In addition to cultivating interests in graphic design, bookmaking and coding, she sells prints and other items featuring her work on Society6 and shares her compositions on Instagram for the world to see. With all there is to capture, Aamina can be spotted around Richmond, VA taking pictures of anything that catches her eye. — Aamina Palmer’s bio from

AV: Growing up in…

Jenn Nkiru is best known for her 2nd unit directorial work with Ricky Saiz on The Carters music video Apesh*t, as well as in her own films As Told G/D Thyself featuring Kamasi Washington, Rebirth Is Necessary and Women Are Present.

Black to Techno is an exploration into the direct origins of blackness in techno and electronic music. The presentation of this doc is unlike any other.

Nkiru’s take on presenting the history of techno in a nonlinear format is her intention to bring attention to this history reflecting on how black people see themselves in their art.

“My hope…

Subway Art was originally published in 1984, a year after the release of the 1983 graffiti film Style Wars.

Martha Cooper and Henry Chalfant were co-producers of the Style Wars documentary.

Beforehand, both of them were photographing the graffiti scene unbeknownst to each other.

Chalfant and Cooper had begun photographing graffiti since the mid-1970s. They met unexpectedly at a show at the OK Harris Gallery in 1980. Chalfant had photos of graffiti artist Lee Quinones and other writers work on display.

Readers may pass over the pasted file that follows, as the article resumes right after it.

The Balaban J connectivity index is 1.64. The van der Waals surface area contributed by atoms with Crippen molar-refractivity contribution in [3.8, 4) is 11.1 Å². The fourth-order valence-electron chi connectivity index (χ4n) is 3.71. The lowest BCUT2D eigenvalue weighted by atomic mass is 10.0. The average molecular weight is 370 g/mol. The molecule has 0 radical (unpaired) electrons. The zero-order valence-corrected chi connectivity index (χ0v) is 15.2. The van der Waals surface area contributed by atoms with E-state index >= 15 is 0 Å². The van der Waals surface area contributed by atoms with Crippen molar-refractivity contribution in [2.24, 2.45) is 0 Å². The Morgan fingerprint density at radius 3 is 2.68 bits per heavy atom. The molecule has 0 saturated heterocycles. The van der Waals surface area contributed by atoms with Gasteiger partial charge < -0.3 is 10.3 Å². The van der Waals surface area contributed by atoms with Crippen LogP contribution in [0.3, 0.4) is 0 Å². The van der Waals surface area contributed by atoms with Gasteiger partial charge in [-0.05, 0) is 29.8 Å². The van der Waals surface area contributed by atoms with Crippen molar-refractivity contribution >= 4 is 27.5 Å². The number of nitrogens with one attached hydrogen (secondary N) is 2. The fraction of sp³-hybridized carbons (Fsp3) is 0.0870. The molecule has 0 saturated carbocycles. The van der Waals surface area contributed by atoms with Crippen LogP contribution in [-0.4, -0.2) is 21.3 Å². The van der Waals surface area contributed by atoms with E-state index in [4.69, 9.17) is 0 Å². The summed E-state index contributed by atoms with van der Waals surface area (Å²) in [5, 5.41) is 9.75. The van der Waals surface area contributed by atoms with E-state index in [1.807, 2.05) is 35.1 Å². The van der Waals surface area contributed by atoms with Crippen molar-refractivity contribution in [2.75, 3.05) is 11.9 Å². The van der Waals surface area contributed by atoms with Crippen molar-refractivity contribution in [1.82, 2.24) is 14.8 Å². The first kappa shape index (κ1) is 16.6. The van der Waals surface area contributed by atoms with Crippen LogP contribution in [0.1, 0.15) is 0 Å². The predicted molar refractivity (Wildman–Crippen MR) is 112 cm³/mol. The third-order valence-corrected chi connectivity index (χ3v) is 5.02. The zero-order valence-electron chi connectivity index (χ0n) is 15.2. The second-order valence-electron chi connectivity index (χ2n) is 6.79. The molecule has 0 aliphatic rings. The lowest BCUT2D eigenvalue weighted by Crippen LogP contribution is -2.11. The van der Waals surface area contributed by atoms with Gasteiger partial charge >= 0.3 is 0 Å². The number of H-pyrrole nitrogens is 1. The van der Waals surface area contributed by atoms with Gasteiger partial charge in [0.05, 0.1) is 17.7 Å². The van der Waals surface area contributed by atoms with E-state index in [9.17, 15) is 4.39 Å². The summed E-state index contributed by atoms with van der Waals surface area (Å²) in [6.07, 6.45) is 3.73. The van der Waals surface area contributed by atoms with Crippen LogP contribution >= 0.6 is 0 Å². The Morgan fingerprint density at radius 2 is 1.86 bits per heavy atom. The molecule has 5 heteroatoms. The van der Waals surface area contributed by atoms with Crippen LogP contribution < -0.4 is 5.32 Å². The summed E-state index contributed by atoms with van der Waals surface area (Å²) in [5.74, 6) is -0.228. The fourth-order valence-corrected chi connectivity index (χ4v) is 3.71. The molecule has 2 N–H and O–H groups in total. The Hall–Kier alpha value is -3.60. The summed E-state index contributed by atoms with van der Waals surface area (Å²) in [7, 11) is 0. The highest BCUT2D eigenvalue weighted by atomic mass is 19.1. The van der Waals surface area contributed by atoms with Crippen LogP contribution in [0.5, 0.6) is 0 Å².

Martha Cooper was a staff photographer at the NY Times. Her introduction to the graffiti subculture was on a…

“The person that’s responsible for your transition, that’s the key to changing your life.” — Bill Withers

The Black Godfather: The Clarence Avant Story does a stellar job of telling the story of Clarence Avant, the music executive, who left a tremendous impact on those he came across. He was a man of honesty and numbers, a mover and shaker who made deals.

If you didn’t know who Clarence Avant was before this documentary, after watching you will.

I remember his speech from the 2013 BET Honors, also I had remembered seeing him in photos with Michael Jackson during the Bad era and JAY Z’s Roc Nation Pre-Grammy brunch, completely unaware of who he was.


Hip Hop Raised Me is a hip-hop history coffee table book detailing the history of hip-hop music and culture.

With a massive collection of photography, a plethora of album covers, and footnotes galore, Hip Hop Raised Me is a well-written book of immense size and depth, comprised of 440 pages and 1000+ images, an excellent conversation starter for hip-hop heads, historians, and book lovers.

The book is written by DJ Semtex, a London-based DJ, and host of BBC’s Radio1Xtra. He has met many of the artists featured in the book and became a huge supporter of early in their…


Black Visual Culture. Blackness in a Visual Continuum. @afrovisualism Curated by Justin Smith @mistah_smif #blackvisualculture #blacknessinavisualcontinuum